This is what Stan Bowman envisioned.
The general manager knew that for the Chicago Blackhawks to succeed this season, the core players would have to excel as usual and the younger players would have to grow into their roles. He knew it would be a process. He knew it could be done.
Now, with less than a month left in the regular season, the core players are excelling, one above all. Right wing Patrick Kane has 76 points, tied with Edmonton Oilers captain Connor McDavid for the NHL lead, and is threatening to win the Art Ross Trophy as scoring champion for the second straight season. He should be in contention to win the Hart Trophy as most valuable player for the second straight season as well.
The younger players are growing, most notably rookie forward Nick Schmaltz, who spent a stint with Rockford of the American Hockey League and came back a more confident, assertive player.
After wins against the Minnesota Wild, their challengers in the Central Division, and the Montreal Canadiens, who had won eight of their previous 10 games, look at where the Blackhawks are now: first in the Western Conference.
They are 14-3-0 in their past 17 games. Anyone want to face them in the Stanley Cup Playoffs?
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"The way our team has played over the last six weeks has been what we hoped," Bowman said. "I said this early on in the year, and I don't know if people didn't believe me. I really felt this year was different than other years for us because we had young players that were going to get better as the year went on.
"Most other guys, they're really good players, but their level doesn't really elevate because they are sort of established. But these young guys; what we saw in October was not what we see now. They're better players. I think if anything that's what's happened.
"Our main guys have really played better even than they did early, but we've had these younger guys sort of solidify themselves. They know they belong now."
After winning the Cup in 2010, the Blackhawks committed to their core and purged half the roster to stay under the salary cap. They rebuilt their supporting cast and won the Cup in 2013, then reshuffled their supporting cast and won it again in 2015.
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Kane, Corey Crawford, Niklas Hjalmarsson, Marian Hossa, Duncan Keith, Brent Seabrook and Jonathan Toews carry a combined salary-cap charge of $48.788 million this season, according to CapFriendly.com. That's two thirds of the $73 million cap. But Bowman has filled in the roster with bargains and young players, and coach Joel Quenneville has made the pieces fit.
The Blackhawks were not at their best early in the season. But they found ways to win thanks to great goaltending and hot streaks from players like Hossa and Artem Anisimov, and their team game started to come together in January.
Kane has been the main catalyst.
Perhaps he doesn't seem as good relative to last season, when he had 106 points (46 goals, 60 assists), 17 more than anyone else, and became the first U.S.-born player to win the Hart and Art Ross trophies. The races for both trophies are extraordinarily competitive this season. When the NHL.com staff voted for the Hart with three quarters of the season to go, Kane received only one fifth-place vote.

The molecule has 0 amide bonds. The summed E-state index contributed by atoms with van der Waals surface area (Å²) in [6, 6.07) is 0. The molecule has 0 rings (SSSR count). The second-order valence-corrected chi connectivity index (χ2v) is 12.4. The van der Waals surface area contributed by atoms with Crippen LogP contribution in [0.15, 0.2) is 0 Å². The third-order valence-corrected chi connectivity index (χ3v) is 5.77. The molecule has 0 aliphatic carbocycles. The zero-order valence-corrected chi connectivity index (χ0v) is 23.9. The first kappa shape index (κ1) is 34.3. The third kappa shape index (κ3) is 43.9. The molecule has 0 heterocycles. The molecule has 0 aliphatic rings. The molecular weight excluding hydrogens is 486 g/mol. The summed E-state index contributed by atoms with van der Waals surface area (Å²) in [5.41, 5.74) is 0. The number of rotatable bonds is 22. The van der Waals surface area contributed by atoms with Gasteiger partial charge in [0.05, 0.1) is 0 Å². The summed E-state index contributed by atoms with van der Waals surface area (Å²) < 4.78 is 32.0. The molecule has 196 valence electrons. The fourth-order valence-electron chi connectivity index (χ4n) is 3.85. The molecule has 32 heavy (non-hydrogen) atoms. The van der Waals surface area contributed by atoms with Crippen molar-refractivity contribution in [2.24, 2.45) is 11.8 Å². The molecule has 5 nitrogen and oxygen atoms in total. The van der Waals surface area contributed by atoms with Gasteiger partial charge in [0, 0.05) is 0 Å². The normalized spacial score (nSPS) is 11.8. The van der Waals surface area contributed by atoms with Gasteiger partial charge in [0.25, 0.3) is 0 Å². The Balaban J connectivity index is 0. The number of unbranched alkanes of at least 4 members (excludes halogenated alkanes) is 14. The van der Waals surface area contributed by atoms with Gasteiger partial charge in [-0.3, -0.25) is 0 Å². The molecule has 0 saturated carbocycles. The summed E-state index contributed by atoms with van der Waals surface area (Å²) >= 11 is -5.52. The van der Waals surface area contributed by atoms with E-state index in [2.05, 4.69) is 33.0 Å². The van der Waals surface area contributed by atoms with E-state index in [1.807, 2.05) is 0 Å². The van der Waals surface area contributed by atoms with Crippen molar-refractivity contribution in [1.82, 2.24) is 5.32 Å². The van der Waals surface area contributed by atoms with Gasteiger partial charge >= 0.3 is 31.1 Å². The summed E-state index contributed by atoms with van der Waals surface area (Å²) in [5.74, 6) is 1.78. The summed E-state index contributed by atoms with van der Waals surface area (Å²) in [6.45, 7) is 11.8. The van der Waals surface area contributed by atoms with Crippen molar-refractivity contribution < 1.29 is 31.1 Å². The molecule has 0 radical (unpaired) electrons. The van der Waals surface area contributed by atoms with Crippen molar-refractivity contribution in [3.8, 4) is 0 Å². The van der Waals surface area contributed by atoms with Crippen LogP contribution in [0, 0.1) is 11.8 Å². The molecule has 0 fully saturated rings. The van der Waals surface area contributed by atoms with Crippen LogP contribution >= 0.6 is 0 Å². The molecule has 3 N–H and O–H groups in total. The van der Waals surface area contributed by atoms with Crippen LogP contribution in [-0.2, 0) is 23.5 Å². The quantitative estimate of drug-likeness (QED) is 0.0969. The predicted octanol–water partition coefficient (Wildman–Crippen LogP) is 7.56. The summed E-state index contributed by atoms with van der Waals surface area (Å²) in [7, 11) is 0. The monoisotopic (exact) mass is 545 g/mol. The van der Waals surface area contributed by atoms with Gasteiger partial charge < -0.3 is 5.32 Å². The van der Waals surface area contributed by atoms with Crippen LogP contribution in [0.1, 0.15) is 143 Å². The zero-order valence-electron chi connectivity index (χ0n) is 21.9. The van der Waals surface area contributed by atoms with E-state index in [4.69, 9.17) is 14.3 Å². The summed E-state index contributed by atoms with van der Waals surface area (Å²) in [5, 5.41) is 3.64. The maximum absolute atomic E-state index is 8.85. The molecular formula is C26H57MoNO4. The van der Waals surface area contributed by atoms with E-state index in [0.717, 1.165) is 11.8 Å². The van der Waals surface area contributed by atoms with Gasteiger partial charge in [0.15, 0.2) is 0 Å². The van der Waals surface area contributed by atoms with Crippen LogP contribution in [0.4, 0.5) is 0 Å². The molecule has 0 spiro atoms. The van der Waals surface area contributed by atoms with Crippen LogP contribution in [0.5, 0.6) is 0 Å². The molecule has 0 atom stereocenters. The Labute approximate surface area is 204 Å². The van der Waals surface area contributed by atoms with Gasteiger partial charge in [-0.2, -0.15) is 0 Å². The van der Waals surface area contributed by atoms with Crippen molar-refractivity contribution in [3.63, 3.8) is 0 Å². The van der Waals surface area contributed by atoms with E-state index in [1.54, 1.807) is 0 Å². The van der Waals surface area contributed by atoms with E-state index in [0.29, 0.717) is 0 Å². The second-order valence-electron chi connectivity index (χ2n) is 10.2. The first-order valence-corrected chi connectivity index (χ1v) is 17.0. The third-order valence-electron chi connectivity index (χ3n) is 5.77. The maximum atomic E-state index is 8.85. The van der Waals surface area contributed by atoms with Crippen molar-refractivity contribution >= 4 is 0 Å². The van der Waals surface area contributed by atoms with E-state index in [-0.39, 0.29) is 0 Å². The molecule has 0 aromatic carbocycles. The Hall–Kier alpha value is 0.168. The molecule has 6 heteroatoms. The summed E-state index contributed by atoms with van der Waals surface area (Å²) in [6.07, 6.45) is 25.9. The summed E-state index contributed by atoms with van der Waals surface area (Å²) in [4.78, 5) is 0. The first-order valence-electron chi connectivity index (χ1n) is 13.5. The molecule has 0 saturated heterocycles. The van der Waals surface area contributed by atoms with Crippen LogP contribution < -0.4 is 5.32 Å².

But he has made a push lately with 27 points (16 goals, 11 assists) in 17 games and has been immensely valuable to the Blackhawks again. Kane has 31 goals, four off the League lead and eight more than any teammate. He leads the Blackhawks in scoring by 14 points. He controls the game with his usual linemates: Anisimov and Artemi Panarin.
Video: CHI@MTL: Kane snipes one in off post to beat Price
"He's beaten teams a lot of different ways," Bowman said. "He's got the puck all the time when he's on the ice, and that line tends to have a lot of shifts in the other team's end where they're on it for 30, 40 seconds, moving it around. They've got a lot of patience as a line, and they sometimes pass up good shots, but they end up getting even better shots."
The rest of the core has performed about as expected. Then there is forward Richard Panik, who has 17 goals, one less than Toews, and rookie forward Ryan Hartman, the most consistent of the young players, who has 15. Schmaltz had four points (one goal, three assists) in his first 26 games and was sent to the AHL from Dec. 4 to Jan. 14. He has 16 points (five goals, 11 assists) in 22 games since.
Anisimov injured his leg against the Canadiens on Tuesday after reaching 45 points, an NHL career high. Schmaltz stepped right into Anisimov's spot at center between Panarin and Kane; he assisted on a goal and sparked odd-man rushes. Anisimov is expected to miss 3-4 weeks, the Blackhawks said Wednesday, but should be ready for the playoffs. If the Blackhawks stay healthy, they have what it takes for another deep run.
"What I always tell people is, when you haven't been in the League, you do a lot of thinking," Bowman said. "You probably think too much. You don't just play on instinct. You don't want to make mistakes, because you don't want to get sent to the minors.
"Now I think they're all past that. They're just playing hockey now. You can't rush that. You have to just let it sort of happen."